Transformations, Sergey Biryukov (translated by Erina Megowan and Anatoly Kudryavitsky)

SurVision Books, 2018   £6.99

Lyrical images of the avant-garde

Biryukov writes in the abstract, examining the shadows and apparitions of the human condition. He engages in the poetry of Zaum (meaning beyond the mind), a school of thought which explores the transrational, trans-sense and ‘sound as such’ defined in Nancy Perloff’s book, Explodity — Sound, Image and Word in Russian Futurist Art. I prefer to focus on the lyrical quality of the images on the page and the nature of their measured tones.

In ‘The End of August’ the poem is shaped in short musical three or four word lines, telling in sensory detail of a memory on the eve of school beginning again: ‘the scent of apples in the briefcase / the whiteness of a notebook sheet’ and later, ‘the smell of  baked potatoes / the smoke of a bonfire’. It finally ends with the question ‘how does it continue / in this incredible play’.

‘Lighting one cigarette’ evokes a silence, a contemplation of life’s consequences as the anonymous narrator observes:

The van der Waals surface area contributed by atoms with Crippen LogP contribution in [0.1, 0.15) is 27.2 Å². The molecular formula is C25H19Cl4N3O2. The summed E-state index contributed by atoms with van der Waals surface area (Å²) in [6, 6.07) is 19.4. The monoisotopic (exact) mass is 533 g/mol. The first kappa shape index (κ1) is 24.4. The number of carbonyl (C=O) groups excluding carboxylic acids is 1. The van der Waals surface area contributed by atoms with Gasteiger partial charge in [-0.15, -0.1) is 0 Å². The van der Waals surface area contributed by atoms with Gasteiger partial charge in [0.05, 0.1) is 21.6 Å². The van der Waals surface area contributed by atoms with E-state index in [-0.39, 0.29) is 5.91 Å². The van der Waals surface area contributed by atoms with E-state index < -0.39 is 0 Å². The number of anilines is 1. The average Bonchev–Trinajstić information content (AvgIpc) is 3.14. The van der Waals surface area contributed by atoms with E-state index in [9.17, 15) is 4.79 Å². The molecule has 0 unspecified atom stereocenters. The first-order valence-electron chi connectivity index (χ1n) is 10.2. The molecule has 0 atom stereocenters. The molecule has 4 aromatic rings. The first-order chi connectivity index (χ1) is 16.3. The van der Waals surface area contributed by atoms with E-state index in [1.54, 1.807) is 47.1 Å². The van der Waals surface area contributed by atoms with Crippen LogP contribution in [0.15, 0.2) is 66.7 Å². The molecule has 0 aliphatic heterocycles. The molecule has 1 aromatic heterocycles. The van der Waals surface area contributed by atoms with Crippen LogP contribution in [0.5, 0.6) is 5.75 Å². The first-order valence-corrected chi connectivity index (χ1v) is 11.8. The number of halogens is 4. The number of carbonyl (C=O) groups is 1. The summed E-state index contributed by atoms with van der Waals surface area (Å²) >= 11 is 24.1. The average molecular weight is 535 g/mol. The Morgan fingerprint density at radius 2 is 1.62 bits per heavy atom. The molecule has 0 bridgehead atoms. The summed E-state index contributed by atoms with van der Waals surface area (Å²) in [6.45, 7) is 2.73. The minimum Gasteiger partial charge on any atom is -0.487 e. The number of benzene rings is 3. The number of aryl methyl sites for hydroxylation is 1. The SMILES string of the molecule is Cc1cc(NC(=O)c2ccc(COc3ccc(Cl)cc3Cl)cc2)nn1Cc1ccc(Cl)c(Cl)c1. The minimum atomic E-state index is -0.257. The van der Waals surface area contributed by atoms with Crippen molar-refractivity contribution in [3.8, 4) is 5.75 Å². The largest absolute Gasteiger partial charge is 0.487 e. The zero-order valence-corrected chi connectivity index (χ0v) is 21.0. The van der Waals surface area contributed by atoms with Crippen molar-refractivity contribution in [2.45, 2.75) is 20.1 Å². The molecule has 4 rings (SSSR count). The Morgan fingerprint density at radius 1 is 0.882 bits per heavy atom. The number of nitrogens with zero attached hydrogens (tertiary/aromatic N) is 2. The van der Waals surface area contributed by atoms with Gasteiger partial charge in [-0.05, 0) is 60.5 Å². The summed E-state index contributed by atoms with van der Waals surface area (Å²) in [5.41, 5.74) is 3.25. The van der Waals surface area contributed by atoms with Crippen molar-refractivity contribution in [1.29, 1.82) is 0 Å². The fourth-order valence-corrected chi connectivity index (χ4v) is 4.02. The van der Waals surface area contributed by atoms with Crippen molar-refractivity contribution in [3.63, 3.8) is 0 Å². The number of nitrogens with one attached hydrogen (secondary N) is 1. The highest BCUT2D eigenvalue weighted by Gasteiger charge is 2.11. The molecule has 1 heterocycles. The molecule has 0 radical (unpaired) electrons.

how blazes up in darkness
a fiery-red light
grinding pebbles
of yesterday
as instantly
as a flash of magnesium
as a Latin saying

In ‘Sphinx’ this taciturn creature is found at ‘the maritime gates / of St Petersburg’, awaiting the return of sailors. Sinister watcher-spy, its part in the poem is played by the second person point of view, heightening its presence:

stillness does not frighten you
and rush of waves
and mysterious
quiver of silken cloth
on hips of a girl
who came out towards
one returning from sail

‘The Golem in Prague’ offers up the clay supernatural figure which stalks the alleyways of the city and snaps into action. The golem strolls around ‘spicy Prague’, along Surrealism Quay, Poetism Prospect and jumps over Kafka Square. No one sees him as he leaps and makes ‘divisible movements’. Finally, like so many of the poems in this pamphlet, the golem

night and day 

Maggie Mackay